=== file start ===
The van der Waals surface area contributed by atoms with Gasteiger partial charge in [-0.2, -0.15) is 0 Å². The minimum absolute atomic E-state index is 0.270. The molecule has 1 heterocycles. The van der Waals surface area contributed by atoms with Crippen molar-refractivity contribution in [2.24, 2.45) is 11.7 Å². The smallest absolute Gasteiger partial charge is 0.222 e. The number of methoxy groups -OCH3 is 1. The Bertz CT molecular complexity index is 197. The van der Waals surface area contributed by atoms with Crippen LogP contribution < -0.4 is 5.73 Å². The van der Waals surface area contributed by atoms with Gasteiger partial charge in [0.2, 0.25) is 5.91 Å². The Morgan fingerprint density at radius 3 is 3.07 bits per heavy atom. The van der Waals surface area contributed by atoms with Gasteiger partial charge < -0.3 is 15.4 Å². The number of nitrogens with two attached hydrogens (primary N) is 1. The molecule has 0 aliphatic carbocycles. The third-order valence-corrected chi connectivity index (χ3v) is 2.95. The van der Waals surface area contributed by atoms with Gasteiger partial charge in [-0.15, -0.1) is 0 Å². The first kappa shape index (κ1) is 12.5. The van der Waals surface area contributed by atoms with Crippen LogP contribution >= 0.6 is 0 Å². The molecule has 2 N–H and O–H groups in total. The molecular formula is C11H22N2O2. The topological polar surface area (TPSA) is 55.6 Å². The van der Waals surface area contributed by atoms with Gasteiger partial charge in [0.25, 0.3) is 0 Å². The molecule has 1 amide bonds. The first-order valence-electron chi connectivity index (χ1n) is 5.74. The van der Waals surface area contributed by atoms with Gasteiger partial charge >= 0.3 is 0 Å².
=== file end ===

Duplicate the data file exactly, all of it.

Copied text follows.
The van der Waals surface area contributed by atoms with Gasteiger partial charge in [-0.2, -0.15) is 0 Å². The minimum absolute atomic E-state index is 0.270. The molecule has 1 heterocycles. The van der Waals surface area contributed by atoms with Crippen molar-refractivity contribution in [2.24, 2.45) is 11.7 Å². The smallest absolute Gasteiger partial charge is 0.222 e. The number of methoxy groups -OCH3 is 1. The Bertz CT molecular complexity index is 197. The van der Waals surface area contributed by atoms with Crippen LogP contribution < -0.4 is 5.73 Å². The van der Waals surface area contributed by atoms with Gasteiger partial charge in [0.2, 0.25) is 5.91 Å². The Morgan fingerprint density at radius 3 is 3.07 bits per heavy atom. The van der Waals surface area contributed by atoms with Gasteiger partial charge < -0.3 is 15.4 Å². The number of nitrogens with two attached hydrogens (primary N) is 1. The molecule has 0 aliphatic carbocycles. The third-order valence-corrected chi connectivity index (χ3v) is 2.95. The van der Waals surface area contributed by atoms with Gasteiger partial charge in [-0.15, -0.1) is 0 Å². The first kappa shape index (κ1) is 12.5. The van der Waals surface area contributed by atoms with Crippen LogP contribution >= 0.6 is 0 Å². The molecule has 2 N–H and O–H groups in total. The molecular formula is C11H22N2O2. The topological polar surface area (TPSA) is 55.6 Å². The van der Waals surface area contributed by atoms with Gasteiger partial charge in [0.25, 0.3) is 0 Å². The molecule has 1 amide bonds. The first-order valence-electron chi connectivity index (χ1n) is 5.74. The van der Waals surface area contributed by atoms with Gasteiger partial charge >= 0.3 is 0 Å².